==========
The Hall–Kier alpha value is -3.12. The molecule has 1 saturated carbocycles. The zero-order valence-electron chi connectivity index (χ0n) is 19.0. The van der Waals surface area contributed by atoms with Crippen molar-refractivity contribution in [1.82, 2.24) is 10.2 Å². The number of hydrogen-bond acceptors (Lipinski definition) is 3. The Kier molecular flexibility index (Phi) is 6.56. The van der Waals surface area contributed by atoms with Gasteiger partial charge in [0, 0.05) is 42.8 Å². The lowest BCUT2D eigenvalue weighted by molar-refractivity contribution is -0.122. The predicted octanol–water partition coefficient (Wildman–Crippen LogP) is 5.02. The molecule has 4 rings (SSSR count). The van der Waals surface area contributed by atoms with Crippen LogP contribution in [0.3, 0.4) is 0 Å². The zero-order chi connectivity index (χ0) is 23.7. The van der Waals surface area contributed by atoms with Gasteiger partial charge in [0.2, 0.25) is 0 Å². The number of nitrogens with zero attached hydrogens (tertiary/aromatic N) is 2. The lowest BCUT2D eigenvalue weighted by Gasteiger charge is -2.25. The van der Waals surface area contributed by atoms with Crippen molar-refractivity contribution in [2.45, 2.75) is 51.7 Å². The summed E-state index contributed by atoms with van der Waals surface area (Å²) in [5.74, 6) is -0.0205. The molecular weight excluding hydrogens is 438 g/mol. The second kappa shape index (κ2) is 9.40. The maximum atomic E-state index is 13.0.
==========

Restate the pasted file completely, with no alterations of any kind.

The Hall–Kier alpha value is -3.12. The molecule has 1 saturated carbocycles. The zero-order valence-electron chi connectivity index (χ0n) is 19.0. The van der Waals surface area contributed by atoms with Crippen molar-refractivity contribution in [1.82, 2.24) is 10.2 Å². The number of hydrogen-bond acceptors (Lipinski definition) is 3. The Kier molecular flexibility index (Phi) is 6.56. The van der Waals surface area contributed by atoms with Gasteiger partial charge in [0, 0.05) is 42.8 Å². The lowest BCUT2D eigenvalue weighted by molar-refractivity contribution is -0.122. The predicted octanol–water partition coefficient (Wildman–Crippen LogP) is 5.02. The molecule has 4 rings (SSSR count). The van der Waals surface area contributed by atoms with Crippen LogP contribution in [0.3, 0.4) is 0 Å². The zero-order chi connectivity index (χ0) is 23.7. The van der Waals surface area contributed by atoms with Gasteiger partial charge in [0.2, 0.25) is 0 Å². The number of nitrogens with zero attached hydrogens (tertiary/aromatic N) is 2. The lowest BCUT2D eigenvalue weighted by Gasteiger charge is -2.25. The van der Waals surface area contributed by atoms with Crippen molar-refractivity contribution in [2.45, 2.75) is 51.7 Å². The summed E-state index contributed by atoms with van der Waals surface area (Å²) in [5.74, 6) is -0.0205. The molecular weight excluding hydrogens is 438 g/mol. The second kappa shape index (κ2) is 9.40. The maximum atomic E-state index is 13.0.